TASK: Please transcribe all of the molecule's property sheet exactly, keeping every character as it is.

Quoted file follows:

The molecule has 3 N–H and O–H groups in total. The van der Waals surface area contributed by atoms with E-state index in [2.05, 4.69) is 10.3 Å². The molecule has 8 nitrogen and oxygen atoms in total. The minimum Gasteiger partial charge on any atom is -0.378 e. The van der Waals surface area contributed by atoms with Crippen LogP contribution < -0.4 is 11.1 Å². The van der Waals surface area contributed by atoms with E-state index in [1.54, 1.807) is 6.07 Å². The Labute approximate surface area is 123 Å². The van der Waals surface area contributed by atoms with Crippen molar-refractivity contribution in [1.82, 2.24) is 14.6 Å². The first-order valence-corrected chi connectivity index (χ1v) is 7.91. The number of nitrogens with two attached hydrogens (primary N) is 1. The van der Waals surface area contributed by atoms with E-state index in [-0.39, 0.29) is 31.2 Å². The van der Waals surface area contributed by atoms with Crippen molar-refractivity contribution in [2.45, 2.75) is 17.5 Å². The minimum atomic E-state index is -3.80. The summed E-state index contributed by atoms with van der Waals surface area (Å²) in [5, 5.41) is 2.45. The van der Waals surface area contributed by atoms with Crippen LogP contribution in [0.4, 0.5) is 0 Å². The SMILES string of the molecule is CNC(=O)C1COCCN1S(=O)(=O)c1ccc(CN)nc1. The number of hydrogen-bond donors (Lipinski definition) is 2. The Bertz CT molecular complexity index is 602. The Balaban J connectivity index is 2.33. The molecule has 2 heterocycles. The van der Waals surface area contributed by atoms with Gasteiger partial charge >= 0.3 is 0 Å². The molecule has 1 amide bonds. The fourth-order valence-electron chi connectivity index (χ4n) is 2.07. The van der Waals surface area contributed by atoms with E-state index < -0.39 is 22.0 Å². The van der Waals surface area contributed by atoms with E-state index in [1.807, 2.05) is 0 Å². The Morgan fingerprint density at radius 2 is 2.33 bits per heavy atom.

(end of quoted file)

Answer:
The molecule has 3 N–H and O–H groups in total. The van der Waals surface area contributed by atoms with E-state index in [2.05, 4.69) is 10.3 Å². The molecule has 8 nitrogen and oxygen atoms in total. The minimum Gasteiger partial charge on any atom is -0.378 e. The van der Waals surface area contributed by atoms with Crippen LogP contribution < -0.4 is 11.1 Å². The van der Waals surface area contributed by atoms with E-state index in [1.54, 1.807) is 6.07 Å². The Labute approximate surface area is 123 Å². The van der Waals surface area contributed by atoms with Crippen molar-refractivity contribution in [1.82, 2.24) is 14.6 Å². The first-order valence-corrected chi connectivity index (χ1v) is 7.91. The number of nitrogens with two attached hydrogens (primary N) is 1. The van der Waals surface area contributed by atoms with E-state index in [-0.39, 0.29) is 31.2 Å². The van der Waals surface area contributed by atoms with Crippen molar-refractivity contribution in [2.45, 2.75) is 17.5 Å². The minimum atomic E-state index is -3.80. The summed E-state index contributed by atoms with van der Waals surface area (Å²) in [5, 5.41) is 2.45. The van der Waals surface area contributed by atoms with Crippen LogP contribution in [0.4, 0.5) is 0 Å². The SMILES string of the molecule is CNC(=O)C1COCCN1S(=O)(=O)c1ccc(CN)nc1. The number of hydrogen-bond donors (Lipinski definition) is 2. The Bertz CT molecular complexity index is 602. The Balaban J connectivity index is 2.33. The molecule has 2 heterocycles. The van der Waals surface area contributed by atoms with Gasteiger partial charge >= 0.3 is 0 Å². The molecule has 1 amide bonds. The fourth-order valence-electron chi connectivity index (χ4n) is 2.07. The van der Waals surface area contributed by atoms with E-state index < -0.39 is 22.0 Å². The van der Waals surface area contributed by atoms with E-state index in [1.807, 2.05) is 0 Å². The Morgan fingerprint density at radius 2 is 2.33 bits per heavy atom.